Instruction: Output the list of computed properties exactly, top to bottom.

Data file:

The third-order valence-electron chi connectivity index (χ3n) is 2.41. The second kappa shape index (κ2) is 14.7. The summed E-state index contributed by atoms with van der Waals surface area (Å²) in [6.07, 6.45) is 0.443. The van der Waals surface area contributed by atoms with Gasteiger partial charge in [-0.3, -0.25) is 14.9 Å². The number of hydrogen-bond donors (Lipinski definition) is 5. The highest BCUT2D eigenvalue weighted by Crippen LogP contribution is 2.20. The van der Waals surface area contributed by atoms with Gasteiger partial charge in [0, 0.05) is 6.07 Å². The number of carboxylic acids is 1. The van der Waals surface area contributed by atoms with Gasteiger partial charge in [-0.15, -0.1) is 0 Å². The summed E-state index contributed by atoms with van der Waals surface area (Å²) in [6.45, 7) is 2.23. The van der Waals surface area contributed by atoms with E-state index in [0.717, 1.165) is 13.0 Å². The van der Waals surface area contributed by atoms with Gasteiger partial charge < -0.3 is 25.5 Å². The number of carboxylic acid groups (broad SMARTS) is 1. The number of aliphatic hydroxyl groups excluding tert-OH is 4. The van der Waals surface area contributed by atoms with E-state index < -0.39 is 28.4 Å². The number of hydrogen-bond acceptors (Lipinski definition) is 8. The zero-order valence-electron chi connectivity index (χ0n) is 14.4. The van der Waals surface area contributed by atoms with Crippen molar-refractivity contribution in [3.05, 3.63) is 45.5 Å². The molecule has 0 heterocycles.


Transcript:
The third-order valence-electron chi connectivity index (χ3n) is 2.41. The second kappa shape index (κ2) is 14.7. The summed E-state index contributed by atoms with van der Waals surface area (Å²) in [6.07, 6.45) is 0.443. The van der Waals surface area contributed by atoms with Gasteiger partial charge in [-0.3, -0.25) is 14.9 Å². The number of hydrogen-bond donors (Lipinski definition) is 5. The highest BCUT2D eigenvalue weighted by Crippen LogP contribution is 2.20. The van der Waals surface area contributed by atoms with Gasteiger partial charge in [0, 0.05) is 6.07 Å². The number of carboxylic acids is 1. The van der Waals surface area contributed by atoms with Gasteiger partial charge in [-0.15, -0.1) is 0 Å². The summed E-state index contributed by atoms with van der Waals surface area (Å²) in [6.45, 7) is 2.23. The van der Waals surface area contributed by atoms with E-state index in [0.717, 1.165) is 13.0 Å². The van der Waals surface area contributed by atoms with Gasteiger partial charge < -0.3 is 25.5 Å². The number of carboxylic acid groups (broad SMARTS) is 1. The number of aliphatic hydroxyl groups excluding tert-OH is 4. The van der Waals surface area contributed by atoms with E-state index < -0.39 is 28.4 Å². The number of hydrogen-bond acceptors (Lipinski definition) is 8. The zero-order valence-electron chi connectivity index (χ0n) is 14.4. The van der Waals surface area contributed by atoms with Crippen molar-refractivity contribution in [3.05, 3.63) is 45.5 Å². The molecule has 0 heterocycles.